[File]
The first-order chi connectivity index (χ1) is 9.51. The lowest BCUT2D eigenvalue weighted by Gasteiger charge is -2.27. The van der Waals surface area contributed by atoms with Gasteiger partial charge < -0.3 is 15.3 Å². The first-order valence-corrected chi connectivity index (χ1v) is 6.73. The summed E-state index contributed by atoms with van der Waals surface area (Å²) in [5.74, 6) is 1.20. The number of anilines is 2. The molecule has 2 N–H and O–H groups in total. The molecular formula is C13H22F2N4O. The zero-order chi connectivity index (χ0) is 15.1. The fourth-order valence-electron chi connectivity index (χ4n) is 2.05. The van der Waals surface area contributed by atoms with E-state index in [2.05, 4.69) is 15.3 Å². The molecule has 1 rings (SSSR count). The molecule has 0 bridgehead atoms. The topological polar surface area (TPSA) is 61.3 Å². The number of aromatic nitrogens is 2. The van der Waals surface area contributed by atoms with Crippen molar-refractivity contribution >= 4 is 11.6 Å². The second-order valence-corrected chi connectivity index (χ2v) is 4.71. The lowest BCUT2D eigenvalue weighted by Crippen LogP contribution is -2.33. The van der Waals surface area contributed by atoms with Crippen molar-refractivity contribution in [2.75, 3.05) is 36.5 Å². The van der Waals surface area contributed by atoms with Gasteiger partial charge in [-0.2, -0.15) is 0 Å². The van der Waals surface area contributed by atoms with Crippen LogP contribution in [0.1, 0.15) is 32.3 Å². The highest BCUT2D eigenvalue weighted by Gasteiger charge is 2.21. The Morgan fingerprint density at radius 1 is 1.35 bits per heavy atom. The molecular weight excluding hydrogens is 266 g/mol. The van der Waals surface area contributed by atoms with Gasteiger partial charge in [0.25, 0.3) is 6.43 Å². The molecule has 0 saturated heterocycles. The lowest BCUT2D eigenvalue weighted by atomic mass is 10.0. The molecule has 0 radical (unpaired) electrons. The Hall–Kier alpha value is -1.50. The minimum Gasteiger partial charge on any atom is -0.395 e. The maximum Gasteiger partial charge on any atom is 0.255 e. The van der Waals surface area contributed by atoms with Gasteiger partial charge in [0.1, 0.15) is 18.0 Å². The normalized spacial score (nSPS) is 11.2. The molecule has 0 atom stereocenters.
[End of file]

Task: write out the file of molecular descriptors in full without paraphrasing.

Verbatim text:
The first-order chi connectivity index (χ1) is 9.51. The lowest BCUT2D eigenvalue weighted by Gasteiger charge is -2.27. The van der Waals surface area contributed by atoms with Gasteiger partial charge < -0.3 is 15.3 Å². The first-order valence-corrected chi connectivity index (χ1v) is 6.73. The summed E-state index contributed by atoms with van der Waals surface area (Å²) in [5.74, 6) is 1.20. The number of anilines is 2. The molecule has 2 N–H and O–H groups in total. The molecular formula is C13H22F2N4O. The zero-order chi connectivity index (χ0) is 15.1. The fourth-order valence-electron chi connectivity index (χ4n) is 2.05. The van der Waals surface area contributed by atoms with E-state index in [2.05, 4.69) is 15.3 Å². The molecule has 1 rings (SSSR count). The molecule has 0 bridgehead atoms. The topological polar surface area (TPSA) is 61.3 Å². The number of aromatic nitrogens is 2. The van der Waals surface area contributed by atoms with Crippen molar-refractivity contribution >= 4 is 11.6 Å². The second-order valence-corrected chi connectivity index (χ2v) is 4.71. The lowest BCUT2D eigenvalue weighted by Crippen LogP contribution is -2.33. The van der Waals surface area contributed by atoms with Crippen molar-refractivity contribution in [2.75, 3.05) is 36.5 Å². The van der Waals surface area contributed by atoms with Gasteiger partial charge in [-0.2, -0.15) is 0 Å². The van der Waals surface area contributed by atoms with Crippen LogP contribution in [0.1, 0.15) is 32.3 Å². The highest BCUT2D eigenvalue weighted by Gasteiger charge is 2.21. The Morgan fingerprint density at radius 1 is 1.35 bits per heavy atom. The molecular weight excluding hydrogens is 266 g/mol. The van der Waals surface area contributed by atoms with Gasteiger partial charge in [0.25, 0.3) is 6.43 Å². The molecule has 0 saturated heterocycles. The lowest BCUT2D eigenvalue weighted by atomic mass is 10.0. The molecule has 0 radical (unpaired) electrons. The Hall–Kier alpha value is -1.50. The minimum Gasteiger partial charge on any atom is -0.395 e. The maximum Gasteiger partial charge on any atom is 0.255 e. The van der Waals surface area contributed by atoms with Gasteiger partial charge in [0.1, 0.15) is 18.0 Å². The normalized spacial score (nSPS) is 11.2. The molecule has 0 atom stereocenters.